I just had an investor roll over some money before the stock market dip a couple months ago and it saved him a lot of money.

I agree with you, multifamily properties are a great start and I like your plan. But before taking the tax hit, speak to a professional (I can recommend someone if you are interested). 

Good luck and let me know if you have any questions.

Hello and welcome!  It sounds like a good head.  There are several ways you could go.  Besides MF you could look at for sale by owner deals owner has just died deals  foreclosure deals,  and anything else you feel comfortable with.  Just allways run the numbers completely and know your markets will support.  If you do not feel comfortable with the deal just walk away and do another one.  I am 59 years old and I found BP about 3 months ago and I am still learning.  I graduated from college with a business degree that had real estate emphasis and I got a broker license in 1980.  Regardless of what I got a degree in I felt more comfortable in the construction business.  I have been in the construction business since I was 17.  If you feel that I maybe of any help to you please contact me at any time.  Good luck!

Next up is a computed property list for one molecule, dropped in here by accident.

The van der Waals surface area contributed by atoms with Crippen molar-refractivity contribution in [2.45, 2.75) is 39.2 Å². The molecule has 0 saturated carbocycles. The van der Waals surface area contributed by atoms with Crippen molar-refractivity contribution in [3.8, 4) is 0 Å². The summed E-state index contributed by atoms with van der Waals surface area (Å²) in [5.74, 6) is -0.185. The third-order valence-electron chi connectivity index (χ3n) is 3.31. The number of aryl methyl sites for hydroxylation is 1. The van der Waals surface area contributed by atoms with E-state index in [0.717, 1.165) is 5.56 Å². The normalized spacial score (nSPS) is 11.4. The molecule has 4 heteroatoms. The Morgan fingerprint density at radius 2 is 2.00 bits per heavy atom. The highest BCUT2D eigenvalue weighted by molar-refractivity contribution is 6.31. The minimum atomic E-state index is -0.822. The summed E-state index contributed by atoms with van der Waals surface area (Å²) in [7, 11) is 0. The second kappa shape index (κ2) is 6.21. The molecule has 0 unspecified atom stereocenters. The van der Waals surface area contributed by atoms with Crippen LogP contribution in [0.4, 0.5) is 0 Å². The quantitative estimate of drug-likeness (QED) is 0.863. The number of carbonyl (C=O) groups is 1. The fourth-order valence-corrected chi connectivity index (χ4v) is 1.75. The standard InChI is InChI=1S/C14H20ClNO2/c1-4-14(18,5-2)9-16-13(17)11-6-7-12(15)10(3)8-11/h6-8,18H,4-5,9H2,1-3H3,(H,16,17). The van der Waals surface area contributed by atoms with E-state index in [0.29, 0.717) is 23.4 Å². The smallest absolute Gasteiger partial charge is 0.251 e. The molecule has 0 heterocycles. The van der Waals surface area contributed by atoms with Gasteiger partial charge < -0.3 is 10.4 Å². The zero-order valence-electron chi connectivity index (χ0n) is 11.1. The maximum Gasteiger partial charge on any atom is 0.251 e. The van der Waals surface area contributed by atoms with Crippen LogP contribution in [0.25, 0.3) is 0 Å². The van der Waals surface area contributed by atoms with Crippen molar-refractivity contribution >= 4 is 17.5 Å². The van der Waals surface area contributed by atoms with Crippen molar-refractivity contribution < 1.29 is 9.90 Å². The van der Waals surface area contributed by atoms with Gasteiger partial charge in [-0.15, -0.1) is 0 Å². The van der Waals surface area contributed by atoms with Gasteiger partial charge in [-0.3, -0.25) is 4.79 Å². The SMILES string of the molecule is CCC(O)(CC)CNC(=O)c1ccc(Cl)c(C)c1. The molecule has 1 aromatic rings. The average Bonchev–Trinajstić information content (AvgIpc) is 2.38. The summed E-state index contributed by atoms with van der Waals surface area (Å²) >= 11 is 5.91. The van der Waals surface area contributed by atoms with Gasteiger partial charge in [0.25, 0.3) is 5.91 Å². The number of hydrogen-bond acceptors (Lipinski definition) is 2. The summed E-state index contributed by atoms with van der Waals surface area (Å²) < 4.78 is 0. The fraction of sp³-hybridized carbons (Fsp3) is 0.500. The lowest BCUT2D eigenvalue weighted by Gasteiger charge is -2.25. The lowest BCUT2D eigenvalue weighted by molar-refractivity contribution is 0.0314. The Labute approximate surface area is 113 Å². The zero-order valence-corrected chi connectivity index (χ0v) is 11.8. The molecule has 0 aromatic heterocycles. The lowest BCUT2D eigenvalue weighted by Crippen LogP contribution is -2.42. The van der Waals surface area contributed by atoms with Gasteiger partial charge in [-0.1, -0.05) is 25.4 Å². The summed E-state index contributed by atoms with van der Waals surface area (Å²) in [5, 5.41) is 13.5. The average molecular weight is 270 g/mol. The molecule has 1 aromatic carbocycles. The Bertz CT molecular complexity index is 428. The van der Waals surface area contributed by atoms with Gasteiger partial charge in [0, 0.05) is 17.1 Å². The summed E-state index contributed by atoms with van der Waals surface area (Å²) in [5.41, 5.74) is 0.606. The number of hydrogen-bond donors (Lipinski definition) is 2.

@Michael Strobel

Here are some things to understand when investing IRA funds directly in real estate without the use of an a LLC

1. The rules do allow for it as confirmed by the following IRS website. 

https://www.irs.gov/Retirement-Plans/Retirement-Pl...

2. Title to the property is taken in the name of the IRA.

3. All expenses and gains must flow through the IRA.

4. If debt financing is used, UBIT will apply and it must be paid using IRA funds.

5.Neither the owner nor disqualified parties such as her parents, kids and spouse may use the property for personal reasons whether to rent or for collateral. 

Originally posted by @Linda Weygant :

One thing to be careful of is that you, as a direct lineal descendant of your father, have some restrictions when dealing with your father's self directed IRA.

Linda, you raised an important point that I'm unclear about. I'm also about to leave my 9 to 5 career and am considering rolling over my employer managed pension fund to a self directed 401K with checkbook control so that I may grow the fund by investing beyond ETFs (namely real estate). I understand that all proceeds from my investments go back to the SD401K, and the restrictions regarding family members using or buying assets belonging to my SD401K. So what happens when the day comes and I bequeath my estate to my surviving children and spouse? With these prohibitions, it seems counter-intuitive to me. Can I hand over the assets as well the monetary value of the SD401K to them?

@Sam Sharata

When it comes to estate planning and inheritance, a self directed IRA or Solo 401k is no different than any other plan. The difference is what the plan is invested in.

When you establish your plan, you will designate beneficiaries.  When you pass, those beneficiaries will inherit the plan and the assets the plan holds.

There are considerable variables as to who and how many beneficiaries you have that I cannot cover here, but again, the concept is no different than your heirs inheriting an IRA that owns stocks or bonds - with the exception that real estate can be a larger, less liquid asset.